A month ago today, we published a story about a Ford Mustang that had been converted to towing duty, with the Cummins diesel-swapped S550 hauling a boat. However, the classic ‘Stang we have here has gone one step further, as the pony has become the boat!
Given the iconic silhouette of the first-generation Mustang, we can understand why some enthusiasts would also like to enjoy this on water. Of course, as old Top Gear episodes have taught us, building an amphibious vehicle out of a road car sounds like the kind of plan that has holes in it (pun intended). Well, this creation places a Mustang body on top of a boat for a smoother experience.
Of course, one’s first question probably revolves around the inevitable rust issues. However, this isn’t B Is for Built ordering metallic classic Mustang panels to place on top of a former Need for Speed movie Bugatti replica chassis. Instead, the body is made out of the same material as the donor boat, namely fiberglass.
The project comes from a Russian tuner dubbed Ford Market, which has delivered some outlandish Blue Oval creations over the past decade or so, with this Raptorbus 6×6 being an example as good as any.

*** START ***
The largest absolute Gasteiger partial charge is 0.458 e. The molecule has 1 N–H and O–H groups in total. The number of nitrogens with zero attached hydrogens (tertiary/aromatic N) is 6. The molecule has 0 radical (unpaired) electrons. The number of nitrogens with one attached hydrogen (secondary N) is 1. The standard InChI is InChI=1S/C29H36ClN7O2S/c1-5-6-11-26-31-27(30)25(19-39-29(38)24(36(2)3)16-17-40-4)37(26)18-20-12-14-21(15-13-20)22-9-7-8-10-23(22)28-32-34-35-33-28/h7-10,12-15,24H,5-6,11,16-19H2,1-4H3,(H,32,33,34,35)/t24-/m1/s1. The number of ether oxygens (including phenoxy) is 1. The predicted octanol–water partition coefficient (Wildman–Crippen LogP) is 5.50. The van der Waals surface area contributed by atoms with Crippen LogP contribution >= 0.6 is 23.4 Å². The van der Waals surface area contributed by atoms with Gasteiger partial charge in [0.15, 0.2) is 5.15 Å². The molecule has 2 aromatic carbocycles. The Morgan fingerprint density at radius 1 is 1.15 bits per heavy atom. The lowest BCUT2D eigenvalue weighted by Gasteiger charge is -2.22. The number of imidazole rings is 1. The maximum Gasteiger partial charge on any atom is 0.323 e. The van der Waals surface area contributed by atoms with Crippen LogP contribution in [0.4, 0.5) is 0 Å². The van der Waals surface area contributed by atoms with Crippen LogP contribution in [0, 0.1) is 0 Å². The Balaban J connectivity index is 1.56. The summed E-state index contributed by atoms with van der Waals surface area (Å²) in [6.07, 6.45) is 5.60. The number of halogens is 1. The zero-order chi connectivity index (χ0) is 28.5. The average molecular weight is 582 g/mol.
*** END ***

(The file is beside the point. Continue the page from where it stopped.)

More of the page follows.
And while the specialist has ensured the muscle car body and the boat are joined in a way that provides seamless integration, they’ve also added a touch of Hollywood. It seems like the company couldn’t resist the temptation to throw a bit of an Eleanor look into the mix.
Even so, this is no Eleanor clone. That’s because multiple elements, such as the taillights, are far from those of the Shelby GT500-like 1967 Ford Mustang fastback that Nicolas Cage’s character, Randall “Memphis” Raines, drove in the 2000 remake of Gone in 60 Seconds.
The cabin is part of the ‘Stang experience
And since keeping the standard boat interior would’ve seriously impacted the experience, the cabin was also given a ‘Stang makeover. And we see some elements from the contemporary S550 here, adding a modern touch to the project.
Speaking of which, one might wonder how quickly this Mustang Splashback (the maker came up with this nickname) can vanish into the sunset. For starters, power is currently provided by an outboard Mercury Marine engine, which seems to be a 90 hp four-stroke unit.
Of course, the maximum speed of the “hybrid” watercraft depends on the weather conditions. However, during a recent competition, the Mustang Splashback hit 56,7 km/h (35 mph). And while that’s no record, it’s certainly enough to provide a memorable pony ride.